To my delight, I have noticed an encouraging trend of people who might not be religiously observant nevertheless observing the commandment of wearing tefillin.
Why is it important for every male Jew, no matter what level of observance, to consider donning tefillin? For one, it is a mitzvah (a commandment). Every mitzvah is an act of love that binds us to God. But tefillin is the paradigm mitzvah in that we literally bind ourselves to the will of God. Tefillin represents a total dedication and union with the Almighty.
As the Torah says, “Bind [these commandments] as a sign on your arm, and as totafot [frontlets] between your eyes” (Deut. 6:8).
Tefillin consists of two black boxes, one of which is worn on the bicep, the other on the forehead. Attached to each box are black leather straps. Inside each box is parchment containing four Torah sections: The obligation to remember the Exodus (Ex. 13:1-10); the responsibility to transmit Judaism to our descendants (Ex. 11-16); the Shema, the proclamation of God’s unity and the mitzvah to love God (Deut. 6:4-9); and the implications of our fulfillment of the Torah (Deut. 11:13-21). The outer structure of the tefillin contains three Hebrew letters, which spell out one of God’s names, Shaddai.
Sometimes people won’t know about tefillin, but they know about phylacteries. This is a term used by the ancient Greeks who referred to them as “phylakterion,” which means a protection or a safeguard. Apparently, the Greeks misunderstood the tefillin to be some sort of amulet or charm. Actually, tefillin has nothing to do with superstition, but is considered as a genuine connection to God.
What’s the purpose of tefillin, of wearing a sign on your arm and on your head?
On the eve of the Exodus from Egypt, as the Israelites were about to go forth on their journey to freedom, God gave them a number of instructions. Among them was: “V’haya lecha l’eot al yad’cha, ul’zikaron ben enecha” — “It shall be to you as a sign upon your arm and a reminder between your eyes” (Ex. 13:9). Tefillin are to be an insignia on your arm and a crown upon your head, a daily reminder of what God did in redeeming us from the slavery of Egypt.
Tefillin is a daily reminder of the potential for evil within every one of us, personified by the slavery in Egypt, and a sign of our God-given potential for goodness and holiness as personified in the holy scrolls from the Torah within the tefillin boxes.
But why do we have to wear them? “le’maan tih’yeh Torat Hashem be’ficha” — “So that the word of God may be in your mouth” — so that you will be inspired to speak up about your own experiences as if you were in Egypt experiencing the evil of slavery, and help bring God’s light and goodness to the world.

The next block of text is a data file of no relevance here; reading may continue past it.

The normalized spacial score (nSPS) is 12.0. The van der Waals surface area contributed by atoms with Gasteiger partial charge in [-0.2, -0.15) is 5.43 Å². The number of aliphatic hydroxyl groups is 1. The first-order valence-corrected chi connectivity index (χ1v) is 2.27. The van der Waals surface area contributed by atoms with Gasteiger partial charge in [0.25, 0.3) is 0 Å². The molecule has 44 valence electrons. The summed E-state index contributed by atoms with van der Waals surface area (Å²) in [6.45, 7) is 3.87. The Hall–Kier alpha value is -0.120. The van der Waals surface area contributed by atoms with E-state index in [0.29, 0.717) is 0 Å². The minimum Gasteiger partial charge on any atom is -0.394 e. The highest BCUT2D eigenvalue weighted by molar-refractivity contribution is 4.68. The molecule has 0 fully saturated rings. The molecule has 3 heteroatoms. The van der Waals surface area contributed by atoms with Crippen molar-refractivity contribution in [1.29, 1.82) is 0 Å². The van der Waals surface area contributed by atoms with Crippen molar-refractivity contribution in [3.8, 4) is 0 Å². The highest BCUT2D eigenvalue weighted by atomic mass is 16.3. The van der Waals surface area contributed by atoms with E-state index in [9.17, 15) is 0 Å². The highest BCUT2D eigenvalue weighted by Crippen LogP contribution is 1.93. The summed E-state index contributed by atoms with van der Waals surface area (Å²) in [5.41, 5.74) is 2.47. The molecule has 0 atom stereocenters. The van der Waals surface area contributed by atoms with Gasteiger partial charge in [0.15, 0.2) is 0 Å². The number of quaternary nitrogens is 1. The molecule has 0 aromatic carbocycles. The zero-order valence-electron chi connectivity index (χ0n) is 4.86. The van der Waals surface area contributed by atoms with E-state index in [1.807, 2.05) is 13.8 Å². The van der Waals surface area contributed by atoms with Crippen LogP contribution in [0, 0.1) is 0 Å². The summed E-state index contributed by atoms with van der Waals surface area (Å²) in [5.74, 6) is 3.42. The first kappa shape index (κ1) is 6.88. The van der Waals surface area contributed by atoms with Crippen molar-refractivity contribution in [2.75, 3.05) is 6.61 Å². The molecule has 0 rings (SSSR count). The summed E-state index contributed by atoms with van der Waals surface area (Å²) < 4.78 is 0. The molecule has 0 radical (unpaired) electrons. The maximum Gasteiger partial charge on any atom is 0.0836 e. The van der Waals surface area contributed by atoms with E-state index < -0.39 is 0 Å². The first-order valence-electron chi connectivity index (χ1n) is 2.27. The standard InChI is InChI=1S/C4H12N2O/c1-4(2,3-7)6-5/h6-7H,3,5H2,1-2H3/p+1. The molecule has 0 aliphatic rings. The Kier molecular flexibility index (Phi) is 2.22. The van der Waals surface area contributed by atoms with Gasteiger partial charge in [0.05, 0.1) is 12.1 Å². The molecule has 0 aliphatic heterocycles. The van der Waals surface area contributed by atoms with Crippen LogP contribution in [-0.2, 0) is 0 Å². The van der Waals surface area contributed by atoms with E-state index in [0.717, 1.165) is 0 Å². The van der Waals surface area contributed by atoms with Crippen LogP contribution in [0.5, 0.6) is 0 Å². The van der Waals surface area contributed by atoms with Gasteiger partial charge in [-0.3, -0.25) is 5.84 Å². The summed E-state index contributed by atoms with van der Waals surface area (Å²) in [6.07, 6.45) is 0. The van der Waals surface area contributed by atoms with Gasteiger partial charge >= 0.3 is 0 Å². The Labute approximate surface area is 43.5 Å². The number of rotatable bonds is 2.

The two boxes represent the two ways we serve God in this world: Thought (the head) and action (the arm). When putting on the arm tefillin, we focus on devoting our strength to the Almighty. It is placed at a level opposite the heart to teach that all our actions must be done with heart and mind. The head tefillin imbues us with the idea of subjugating our intellect for the love of God.
Dr. Steven Schram, a chiropractor and acupuncturist, wrote a fascinating article in the Journal of Chinese Medicine in October 2002 called “Tefillin: An Ancient Acupuncture Point Prescription For Mental Clarity.” Schram points out that when worn properly, the leather straps and boxes of the tefillin stimulate acupuncture points associated with improved concentration and inspiration. The contact points of tefillin are exactly those points at which acupuncture needles are inserted in order “to increase spirituality and to purify thoughts.”
Schram was not a particularly observant Jew and hadn’t worn tefillin since his Bar Mitzvah. He went to a rabbi for a refresher course. For a while, he would put tefillin on in the morning, sit on his adjustment table, say the Shema, and meditate. Schram wrote, “I hope that more people will do tefillin…I think tefillin is a tool for enhancing consciousness, and I would like to see more consciousness.”
Some have likened tefillin to a sophisticated device that receives “spiritual-electronic” signals. If one wire or transistor is faulty, the entire system does not function.
It is important that one wear tefillin in 100 percent good condition. Every letter of the parchment inserted in the tefillin boxes must be halachically acceptable, written in the right order that appears in the Torah, and not cracked or faded. The ink must be black, not faded to brown or green.
Therefore, if you have an old pair of tefillin (perhaps that you inherited from your grandfather), you should have it inspected by a scribe. In general, it is a good idea for tefillin to be checked at regular intervals. One should only purchase tefillin from a sofer, a scribe and God-fearing Jew, who knows the quality of tefillin.
Why put on tefillin? As the Torah tells us “so that the Torah of God shall be in your mouth.” So that you will be inspired and live an inspired life. Besides, what a great way to start the day.